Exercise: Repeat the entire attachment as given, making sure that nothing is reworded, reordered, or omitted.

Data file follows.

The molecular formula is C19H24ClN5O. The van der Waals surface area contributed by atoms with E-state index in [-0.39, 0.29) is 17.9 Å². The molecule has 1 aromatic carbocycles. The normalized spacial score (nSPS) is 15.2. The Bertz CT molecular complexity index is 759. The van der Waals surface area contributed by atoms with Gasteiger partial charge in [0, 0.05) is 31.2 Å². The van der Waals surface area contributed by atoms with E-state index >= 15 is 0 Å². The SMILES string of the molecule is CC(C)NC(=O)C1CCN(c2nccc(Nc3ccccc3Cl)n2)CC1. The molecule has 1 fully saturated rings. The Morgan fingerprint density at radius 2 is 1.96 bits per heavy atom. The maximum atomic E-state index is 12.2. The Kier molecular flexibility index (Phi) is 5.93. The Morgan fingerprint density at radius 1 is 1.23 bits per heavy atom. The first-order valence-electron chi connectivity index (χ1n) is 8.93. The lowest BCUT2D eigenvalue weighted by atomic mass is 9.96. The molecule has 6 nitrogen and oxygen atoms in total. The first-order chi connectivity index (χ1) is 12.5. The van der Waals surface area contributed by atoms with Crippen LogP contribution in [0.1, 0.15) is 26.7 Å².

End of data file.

The molecular formula is C19H24ClN5O. The van der Waals surface area contributed by atoms with E-state index in [-0.39, 0.29) is 17.9 Å². The molecule has 1 aromatic carbocycles. The normalized spacial score (nSPS) is 15.2. The Bertz CT molecular complexity index is 759. The van der Waals surface area contributed by atoms with Gasteiger partial charge in [0, 0.05) is 31.2 Å². The van der Waals surface area contributed by atoms with E-state index >= 15 is 0 Å². The SMILES string of the molecule is CC(C)NC(=O)C1CCN(c2nccc(Nc3ccccc3Cl)n2)CC1. The molecule has 1 fully saturated rings. The Morgan fingerprint density at radius 2 is 1.96 bits per heavy atom. The maximum atomic E-state index is 12.2. The Kier molecular flexibility index (Phi) is 5.93. The Morgan fingerprint density at radius 1 is 1.23 bits per heavy atom. The first-order valence-electron chi connectivity index (χ1n) is 8.93. The lowest BCUT2D eigenvalue weighted by atomic mass is 9.96. The molecule has 6 nitrogen and oxygen atoms in total. The first-order chi connectivity index (χ1) is 12.5. The van der Waals surface area contributed by atoms with Crippen LogP contribution in [0.1, 0.15) is 26.7 Å².